It may be the fact that I’m now 23 and my tastes have certainly refined, but it’s clear that they were attempting this vibe here, and the problem is, such a novelty isn’t thrilling anymore. The whole “grainy and shakily filmed” thing is no longer convincing to the masses, as films like The Blair Witch Project and Cloverfield have done them in. In addition, many films that are far gorier and more disturbing have come out, namely Martyrs and A Serbian Film. However, you do have to give props to filmmaker Stephen Biro for his effort. He does a pretty competent job directing the film, which is filmed by the two masked actors who are forcing the (also masked) father to dismember these two girls. He actually gives a careful attention to detail, and it shows in shots such as near the end, when “The Actor” removes the left woman’s ribcage, or the attempt at removing one of the women’s thighs. It’s also unknown whether or not this was intentional, but the film does seem to have a commentary on “artistic” filmmaking, much like A Serbian Film did. Except it’s a bit more direct here- at the end of the film, these two depraved teens are seen splicing the film together to make a complete version of the film. They have no remorse at all- in fact, they’re laughing and joking lightly like they were just making a good old low budget horror film, and they seem to be under the impression that people aren’t going to assume its real- that, or people won’t be convinced enough to pull a Charlie Sheen. They also don’t look as though they’re the type who would capture people let alone force them to kill them. It’s unclear whether or not this was Biro’s intention, but it is definitely intriguing and will stick with you when the credits begin rolling.
Additionally, a lot of the gore effects look really damn good. They don’t have that same shock effect that the Japanese films did, but there are some good effects as far as gore goes. Some of them look really, really bad at times, but considering this is a low budget movie, much of it is well done. The atmosphere of the film is well done- the soundtrack consists mostly of droning noise that would cause Sunn O))) to have nightmares, and some of the squelchy sound effects are disgusting and horrifying enough to make you almost-puke.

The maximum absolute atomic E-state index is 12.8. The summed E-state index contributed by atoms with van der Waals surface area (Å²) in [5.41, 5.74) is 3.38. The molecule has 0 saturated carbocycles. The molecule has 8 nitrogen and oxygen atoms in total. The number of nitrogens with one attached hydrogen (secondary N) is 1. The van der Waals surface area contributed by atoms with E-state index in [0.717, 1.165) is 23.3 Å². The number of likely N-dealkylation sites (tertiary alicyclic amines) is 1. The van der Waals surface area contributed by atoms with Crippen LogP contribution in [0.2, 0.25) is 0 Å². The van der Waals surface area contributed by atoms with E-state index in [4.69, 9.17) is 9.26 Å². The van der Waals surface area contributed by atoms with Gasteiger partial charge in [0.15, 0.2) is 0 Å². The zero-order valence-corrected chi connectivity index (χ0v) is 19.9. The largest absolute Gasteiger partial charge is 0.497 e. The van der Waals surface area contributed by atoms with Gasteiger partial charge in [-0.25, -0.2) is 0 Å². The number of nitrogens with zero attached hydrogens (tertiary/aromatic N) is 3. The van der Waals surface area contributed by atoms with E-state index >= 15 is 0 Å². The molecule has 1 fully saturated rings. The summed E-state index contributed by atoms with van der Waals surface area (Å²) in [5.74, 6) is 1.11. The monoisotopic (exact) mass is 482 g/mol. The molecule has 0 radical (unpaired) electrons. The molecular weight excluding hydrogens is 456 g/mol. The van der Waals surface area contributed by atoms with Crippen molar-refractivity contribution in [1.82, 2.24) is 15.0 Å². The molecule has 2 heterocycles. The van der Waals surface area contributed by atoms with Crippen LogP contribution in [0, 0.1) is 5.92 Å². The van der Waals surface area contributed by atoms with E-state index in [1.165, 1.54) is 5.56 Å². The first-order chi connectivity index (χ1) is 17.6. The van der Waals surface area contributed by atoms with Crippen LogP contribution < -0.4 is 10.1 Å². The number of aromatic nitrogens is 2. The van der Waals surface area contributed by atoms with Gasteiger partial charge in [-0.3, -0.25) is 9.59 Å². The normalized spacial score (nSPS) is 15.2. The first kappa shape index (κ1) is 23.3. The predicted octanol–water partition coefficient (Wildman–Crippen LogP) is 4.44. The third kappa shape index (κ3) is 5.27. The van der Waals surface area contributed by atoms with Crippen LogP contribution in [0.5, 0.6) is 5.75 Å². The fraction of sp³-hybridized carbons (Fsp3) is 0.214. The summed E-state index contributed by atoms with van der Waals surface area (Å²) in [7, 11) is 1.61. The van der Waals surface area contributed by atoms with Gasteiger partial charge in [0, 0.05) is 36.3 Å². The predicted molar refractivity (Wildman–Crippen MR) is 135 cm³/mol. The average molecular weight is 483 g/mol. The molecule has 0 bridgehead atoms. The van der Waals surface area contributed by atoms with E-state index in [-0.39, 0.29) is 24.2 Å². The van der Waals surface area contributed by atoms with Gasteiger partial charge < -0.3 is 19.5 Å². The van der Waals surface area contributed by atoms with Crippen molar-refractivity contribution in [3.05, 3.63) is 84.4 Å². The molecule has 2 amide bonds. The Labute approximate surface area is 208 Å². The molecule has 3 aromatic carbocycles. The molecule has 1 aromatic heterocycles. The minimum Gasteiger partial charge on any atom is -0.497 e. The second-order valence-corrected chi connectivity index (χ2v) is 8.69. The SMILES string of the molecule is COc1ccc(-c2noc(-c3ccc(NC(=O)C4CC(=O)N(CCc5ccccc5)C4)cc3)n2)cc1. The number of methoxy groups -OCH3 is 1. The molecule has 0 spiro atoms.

However, there’s a good deal of problems too- to begin with, the film is just way too long. 72 minutes is too long for a film like this, and you can even fast forward at times and not miss anything. There are repeated instances of shots lasting for longer than needed, like 3 whole minutes of putting on a torniquet, and instances of unnecessary dialogue (“It won’t cut through!” “Cut higher”), and too many “oopsie daisie, my camera ran out of film” moments (Seriously, those grated at the worst of times). Additionaly, the film is missing the poetic feel that the Japanese original did. For a shlocky B-movie, the original Japanese film had moments of poetry- be it some of the close-ups, the narrations from the samurai, or even that creepy song he sings at the very end of the movie. Additionally, it also lacks some of the black humour. There’s one scene in the original where he finishes the woman off by chopping her head off, and her head flies right off and hits the wall, combined with a hilariously over-the-top sound effect. These moments sadly aren’t to be found here, and the film takes itself too seriously, as if it’s some intelligent art film or something. Films like these do require moments of comic relief to keep themselves running, or otherwise they become dull. 72 minutes of nothing but gore becomes less horrifying and impactful after a while.
Overall, I’d say that American Guinea Pig: Bouquet of Guts and Gore is definitely worth watching, but it has to be watched with an open mind. Ultimately, it is ruined by the inevitable comparisons to its Japanese counterpart, but even with these in mind, it is an intriguing watch, and definitely NOT for the faint of heart.
Don’t go into this film comparing it to its Japanese predecessors, and you may end up enjoying it more than you’d think.